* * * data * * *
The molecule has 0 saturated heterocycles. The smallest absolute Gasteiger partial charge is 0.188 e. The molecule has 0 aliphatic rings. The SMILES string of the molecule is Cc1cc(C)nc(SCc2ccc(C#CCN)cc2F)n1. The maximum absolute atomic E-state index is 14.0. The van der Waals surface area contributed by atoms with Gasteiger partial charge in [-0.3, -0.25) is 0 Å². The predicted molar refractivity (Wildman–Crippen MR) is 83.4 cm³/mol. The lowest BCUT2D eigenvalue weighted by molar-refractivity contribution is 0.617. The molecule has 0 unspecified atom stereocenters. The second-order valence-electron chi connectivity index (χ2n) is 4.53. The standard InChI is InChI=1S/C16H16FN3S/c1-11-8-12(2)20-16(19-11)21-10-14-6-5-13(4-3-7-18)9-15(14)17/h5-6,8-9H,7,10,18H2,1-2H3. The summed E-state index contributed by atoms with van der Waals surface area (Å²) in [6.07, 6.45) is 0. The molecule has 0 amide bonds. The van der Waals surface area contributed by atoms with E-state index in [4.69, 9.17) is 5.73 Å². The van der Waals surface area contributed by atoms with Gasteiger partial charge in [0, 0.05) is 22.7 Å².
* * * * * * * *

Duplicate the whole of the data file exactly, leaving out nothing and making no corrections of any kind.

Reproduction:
The molecule has 0 saturated heterocycles. The smallest absolute Gasteiger partial charge is 0.188 e. The molecule has 0 aliphatic rings. The SMILES string of the molecule is Cc1cc(C)nc(SCc2ccc(C#CCN)cc2F)n1. The maximum absolute atomic E-state index is 14.0. The van der Waals surface area contributed by atoms with Gasteiger partial charge in [-0.3, -0.25) is 0 Å². The predicted molar refractivity (Wildman–Crippen MR) is 83.4 cm³/mol. The lowest BCUT2D eigenvalue weighted by molar-refractivity contribution is 0.617. The molecule has 0 unspecified atom stereocenters. The second-order valence-electron chi connectivity index (χ2n) is 4.53. The standard InChI is InChI=1S/C16H16FN3S/c1-11-8-12(2)20-16(19-11)21-10-14-6-5-13(4-3-7-18)9-15(14)17/h5-6,8-9H,7,10,18H2,1-2H3. The summed E-state index contributed by atoms with van der Waals surface area (Å²) in [6.07, 6.45) is 0. The molecule has 0 amide bonds. The van der Waals surface area contributed by atoms with E-state index in [4.69, 9.17) is 5.73 Å². The van der Waals surface area contributed by atoms with Gasteiger partial charge in [0, 0.05) is 22.7 Å².